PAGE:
The image of Russian civil society as passive and cowed by the Kremlin misses the mark, Greene argues in this subtle and well-substantiated study. Greene spent 13 years in Russia observing, thinking about, and talking about the relationship between the Russian state and Russian citizens. That experience forms the empirical foundation for his insightful analysis of Russia’s peculiar form of authoritarianism. He grounds his discussion in an extremely efficient and succinct review of the evolving concept of civil society, beginning with the ideas of Locke and Rousseau and working his way to the theories that dominate contemporary social science. Out of this exercise, he produces his own working definition of the term “civil society”: “the nonviolent means by which individuals collectively seek sovereignty vis-à-vis the state.” By his reckoning, the “sporadic, low-level protests” that occur in Russia and “the antagonistic state responses they generate” suggest that the Russian political scene is less monolithic than it often seems.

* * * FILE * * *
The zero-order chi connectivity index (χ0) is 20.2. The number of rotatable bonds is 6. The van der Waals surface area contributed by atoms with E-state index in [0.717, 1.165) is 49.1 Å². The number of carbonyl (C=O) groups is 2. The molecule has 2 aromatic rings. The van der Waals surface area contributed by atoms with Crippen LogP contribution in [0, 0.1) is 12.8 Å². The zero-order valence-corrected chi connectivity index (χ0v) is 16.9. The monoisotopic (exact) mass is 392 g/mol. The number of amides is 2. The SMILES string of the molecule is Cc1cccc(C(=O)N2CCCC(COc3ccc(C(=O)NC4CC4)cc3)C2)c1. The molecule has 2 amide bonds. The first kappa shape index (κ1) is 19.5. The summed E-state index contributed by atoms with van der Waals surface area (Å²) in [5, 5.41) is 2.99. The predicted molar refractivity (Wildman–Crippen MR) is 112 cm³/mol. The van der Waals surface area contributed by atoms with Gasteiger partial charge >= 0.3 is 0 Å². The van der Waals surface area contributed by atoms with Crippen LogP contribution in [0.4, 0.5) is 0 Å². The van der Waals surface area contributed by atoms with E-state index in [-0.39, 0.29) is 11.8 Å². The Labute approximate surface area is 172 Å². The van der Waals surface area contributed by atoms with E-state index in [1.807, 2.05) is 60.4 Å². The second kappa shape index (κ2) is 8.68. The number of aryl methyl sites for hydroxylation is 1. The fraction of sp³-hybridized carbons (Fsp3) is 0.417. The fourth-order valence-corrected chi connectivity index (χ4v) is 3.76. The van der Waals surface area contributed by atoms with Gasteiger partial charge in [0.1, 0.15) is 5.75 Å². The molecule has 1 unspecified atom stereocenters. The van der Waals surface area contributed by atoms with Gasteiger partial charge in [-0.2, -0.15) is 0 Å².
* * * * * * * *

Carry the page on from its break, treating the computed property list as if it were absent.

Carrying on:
In This Review
In This Review
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